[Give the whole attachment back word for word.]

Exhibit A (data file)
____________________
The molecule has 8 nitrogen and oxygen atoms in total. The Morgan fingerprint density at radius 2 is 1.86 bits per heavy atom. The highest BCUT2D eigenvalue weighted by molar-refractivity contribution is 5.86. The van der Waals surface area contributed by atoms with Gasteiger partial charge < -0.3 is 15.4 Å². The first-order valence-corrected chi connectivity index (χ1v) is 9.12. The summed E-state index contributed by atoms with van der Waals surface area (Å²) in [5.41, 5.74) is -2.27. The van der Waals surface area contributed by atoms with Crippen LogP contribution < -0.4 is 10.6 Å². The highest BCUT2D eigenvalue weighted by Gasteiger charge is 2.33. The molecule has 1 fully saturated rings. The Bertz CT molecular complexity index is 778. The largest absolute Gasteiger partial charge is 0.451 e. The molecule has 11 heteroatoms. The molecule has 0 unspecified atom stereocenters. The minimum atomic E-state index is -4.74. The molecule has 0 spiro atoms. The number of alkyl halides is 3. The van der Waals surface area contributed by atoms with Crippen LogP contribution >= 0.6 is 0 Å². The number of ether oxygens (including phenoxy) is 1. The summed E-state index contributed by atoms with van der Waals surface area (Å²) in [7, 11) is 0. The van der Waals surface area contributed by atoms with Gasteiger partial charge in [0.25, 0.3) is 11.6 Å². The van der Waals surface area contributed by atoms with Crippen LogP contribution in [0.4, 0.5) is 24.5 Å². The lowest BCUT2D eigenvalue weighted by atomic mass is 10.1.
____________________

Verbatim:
The molecule has 8 nitrogen and oxygen atoms in total. The Morgan fingerprint density at radius 2 is 1.86 bits per heavy atom. The highest BCUT2D eigenvalue weighted by molar-refractivity contribution is 5.86. The van der Waals surface area contributed by atoms with Gasteiger partial charge < -0.3 is 15.4 Å². The first-order valence-corrected chi connectivity index (χ1v) is 9.12. The summed E-state index contributed by atoms with van der Waals surface area (Å²) in [5.41, 5.74) is -2.27. The van der Waals surface area contributed by atoms with Crippen LogP contribution < -0.4 is 10.6 Å². The highest BCUT2D eigenvalue weighted by Gasteiger charge is 2.33. The molecule has 1 fully saturated rings. The Bertz CT molecular complexity index is 778. The largest absolute Gasteiger partial charge is 0.451 e. The molecule has 11 heteroatoms. The molecule has 0 unspecified atom stereocenters. The minimum atomic E-state index is -4.74. The molecule has 0 spiro atoms. The number of alkyl halides is 3. The van der Waals surface area contributed by atoms with Crippen LogP contribution >= 0.6 is 0 Å². The number of ether oxygens (including phenoxy) is 1. The summed E-state index contributed by atoms with van der Waals surface area (Å²) in [7, 11) is 0. The van der Waals surface area contributed by atoms with Gasteiger partial charge in [0.25, 0.3) is 11.6 Å². The van der Waals surface area contributed by atoms with Crippen LogP contribution in [0.4, 0.5) is 24.5 Å². The lowest BCUT2D eigenvalue weighted by atomic mass is 10.1.